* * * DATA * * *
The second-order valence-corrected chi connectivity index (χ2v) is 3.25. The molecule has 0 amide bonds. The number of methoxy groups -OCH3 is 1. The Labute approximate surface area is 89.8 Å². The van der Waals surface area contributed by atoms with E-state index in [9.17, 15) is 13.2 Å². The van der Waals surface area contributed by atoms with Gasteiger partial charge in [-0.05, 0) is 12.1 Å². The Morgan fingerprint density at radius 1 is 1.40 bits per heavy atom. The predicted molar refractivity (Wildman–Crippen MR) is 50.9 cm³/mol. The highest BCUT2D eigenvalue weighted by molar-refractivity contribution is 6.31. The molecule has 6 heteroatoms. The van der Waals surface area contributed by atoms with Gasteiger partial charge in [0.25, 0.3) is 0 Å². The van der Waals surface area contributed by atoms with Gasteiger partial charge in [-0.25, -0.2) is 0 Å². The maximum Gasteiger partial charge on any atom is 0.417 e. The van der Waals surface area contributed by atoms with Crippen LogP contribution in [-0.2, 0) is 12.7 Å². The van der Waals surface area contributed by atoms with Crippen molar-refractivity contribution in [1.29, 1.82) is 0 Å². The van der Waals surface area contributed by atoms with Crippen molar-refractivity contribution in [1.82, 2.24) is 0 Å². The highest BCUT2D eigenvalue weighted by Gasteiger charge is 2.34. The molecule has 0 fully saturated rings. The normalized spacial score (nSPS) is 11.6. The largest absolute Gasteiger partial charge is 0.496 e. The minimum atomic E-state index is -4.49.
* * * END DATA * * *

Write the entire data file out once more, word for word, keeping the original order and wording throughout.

The second-order valence-corrected chi connectivity index (χ2v) is 3.25. The molecule has 0 amide bonds. The number of methoxy groups -OCH3 is 1. The Labute approximate surface area is 89.8 Å². The van der Waals surface area contributed by atoms with E-state index in [9.17, 15) is 13.2 Å². The van der Waals surface area contributed by atoms with Gasteiger partial charge in [-0.05, 0) is 12.1 Å². The Morgan fingerprint density at radius 1 is 1.40 bits per heavy atom. The predicted molar refractivity (Wildman–Crippen MR) is 50.9 cm³/mol. The highest BCUT2D eigenvalue weighted by molar-refractivity contribution is 6.31. The molecule has 6 heteroatoms. The van der Waals surface area contributed by atoms with Gasteiger partial charge in [0.25, 0.3) is 0 Å². The van der Waals surface area contributed by atoms with Gasteiger partial charge in [-0.25, -0.2) is 0 Å². The maximum Gasteiger partial charge on any atom is 0.417 e. The van der Waals surface area contributed by atoms with Crippen LogP contribution in [-0.2, 0) is 12.7 Å². The van der Waals surface area contributed by atoms with Crippen molar-refractivity contribution in [1.29, 1.82) is 0 Å². The van der Waals surface area contributed by atoms with Crippen molar-refractivity contribution in [1.82, 2.24) is 0 Å². The highest BCUT2D eigenvalue weighted by Gasteiger charge is 2.34. The molecule has 0 fully saturated rings. The normalized spacial score (nSPS) is 11.6. The largest absolute Gasteiger partial charge is 0.496 e. The minimum atomic E-state index is -4.49.